Cummins Receives EPA’s Certification For School Bus Market

Cummins Inc. (NYSE: CMI) said it has received certification from the Environmental Protection Agency (EPA) and the California Air Resources Board (CARB) for two new school bus ratings.

These new ratings for the ISB6.7 are certified at 0.20g Oxides of Nitrogen (NOx) per brake horsepower hour without the use of emissions credits. They include offerings of 220 hp (164 kW) with 520 lb-ft (705 N.m) of torque and 250 hp (186 kW) with 660 lb-ft of torque (895 N.m).

The ability to deliver these new ratings can be attributed to Cummins total system integration, from the air intake to the exhaust aftertreatment system, with Selective Catalytic Reduction (SCR) technology, all of which are designed and developed in house. This system integration, coupled with the highly capable base engine, results in the ability to deliver near-zero emissions without compromising fuel economy, reliability or durability.

"This is a great example of Cummins capability to deliver the cleanest diesel engines to the school bus market while continuing to validate that we are on the right path with SCR technology," stated Tom Hodek, General Manager - North American Bus Business.

Currently, Cummins is the only diesel engine manufacturer with school bus ratings that meet the 0.20g-NOx standard without the use of emissions credits. The certification of these new ratings has been achieved without any hardware or software changes to the ISB6.7 engine.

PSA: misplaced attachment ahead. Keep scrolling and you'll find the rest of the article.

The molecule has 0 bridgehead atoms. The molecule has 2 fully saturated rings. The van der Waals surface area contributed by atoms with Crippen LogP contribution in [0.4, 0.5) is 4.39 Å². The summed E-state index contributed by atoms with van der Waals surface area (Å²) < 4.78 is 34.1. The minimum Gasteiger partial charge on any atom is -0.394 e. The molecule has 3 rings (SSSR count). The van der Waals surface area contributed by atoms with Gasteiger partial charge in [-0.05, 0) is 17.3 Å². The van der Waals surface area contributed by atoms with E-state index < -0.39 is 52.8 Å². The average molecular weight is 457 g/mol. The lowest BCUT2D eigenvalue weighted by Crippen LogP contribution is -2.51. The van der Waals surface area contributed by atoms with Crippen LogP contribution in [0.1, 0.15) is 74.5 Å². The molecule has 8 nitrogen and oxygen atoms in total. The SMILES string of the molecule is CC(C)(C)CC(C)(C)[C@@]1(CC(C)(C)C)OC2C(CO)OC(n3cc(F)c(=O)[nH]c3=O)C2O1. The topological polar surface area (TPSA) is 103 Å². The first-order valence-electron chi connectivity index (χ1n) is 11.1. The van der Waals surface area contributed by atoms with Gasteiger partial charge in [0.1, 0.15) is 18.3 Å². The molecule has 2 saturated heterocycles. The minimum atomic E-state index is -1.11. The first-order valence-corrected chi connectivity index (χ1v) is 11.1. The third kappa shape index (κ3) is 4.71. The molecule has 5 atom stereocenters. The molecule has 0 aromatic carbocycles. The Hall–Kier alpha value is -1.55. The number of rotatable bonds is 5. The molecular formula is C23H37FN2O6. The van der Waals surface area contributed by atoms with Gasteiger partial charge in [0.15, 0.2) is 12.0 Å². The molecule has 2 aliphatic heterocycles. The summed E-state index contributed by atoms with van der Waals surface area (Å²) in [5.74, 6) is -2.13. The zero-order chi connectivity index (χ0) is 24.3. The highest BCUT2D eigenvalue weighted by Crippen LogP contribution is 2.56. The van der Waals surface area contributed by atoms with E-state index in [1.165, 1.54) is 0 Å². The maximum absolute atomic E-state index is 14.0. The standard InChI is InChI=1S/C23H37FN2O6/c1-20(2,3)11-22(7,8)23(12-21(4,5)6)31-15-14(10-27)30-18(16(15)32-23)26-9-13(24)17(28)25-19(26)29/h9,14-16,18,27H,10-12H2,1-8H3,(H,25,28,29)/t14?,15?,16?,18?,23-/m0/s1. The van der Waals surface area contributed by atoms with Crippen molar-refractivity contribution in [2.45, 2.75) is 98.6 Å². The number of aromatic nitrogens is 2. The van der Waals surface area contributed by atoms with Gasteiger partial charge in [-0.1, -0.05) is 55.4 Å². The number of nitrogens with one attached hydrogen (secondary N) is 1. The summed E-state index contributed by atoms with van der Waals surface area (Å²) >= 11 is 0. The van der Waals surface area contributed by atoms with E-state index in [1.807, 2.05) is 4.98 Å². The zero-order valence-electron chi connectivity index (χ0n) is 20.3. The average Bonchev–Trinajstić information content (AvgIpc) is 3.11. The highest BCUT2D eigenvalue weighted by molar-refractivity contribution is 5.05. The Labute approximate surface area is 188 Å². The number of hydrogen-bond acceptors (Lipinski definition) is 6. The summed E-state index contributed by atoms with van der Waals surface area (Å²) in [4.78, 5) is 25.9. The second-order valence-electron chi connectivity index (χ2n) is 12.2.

"We confirmed, through two years of experience with the product, that these ratings are operating well below the 0.20g-NOx level and will continue to do so through the life of the engine," stated Hodek.

Cummins also has announced that its school bus engines will meet both the 2013 On-Board Diagnostics (OBD) requirements and the 2014 Greenhouse Gas (GHG) standards on Jan. 1, 2013. Customers in the school bus market will in turn benefit from a single product launch in 2013 that will meet both OBD and GHG requirements.

Related content: December Class 8 Orders Second-Best in Six Years: ACT
Hide comments


  • Allowed HTML tags: <em> <strong> <blockquote> <br> <p>

Plain text

  • No HTML tags allowed.
  • Web page addresses and e-mail addresses turn into links automatically.
  • Lines and paragraphs break automatically.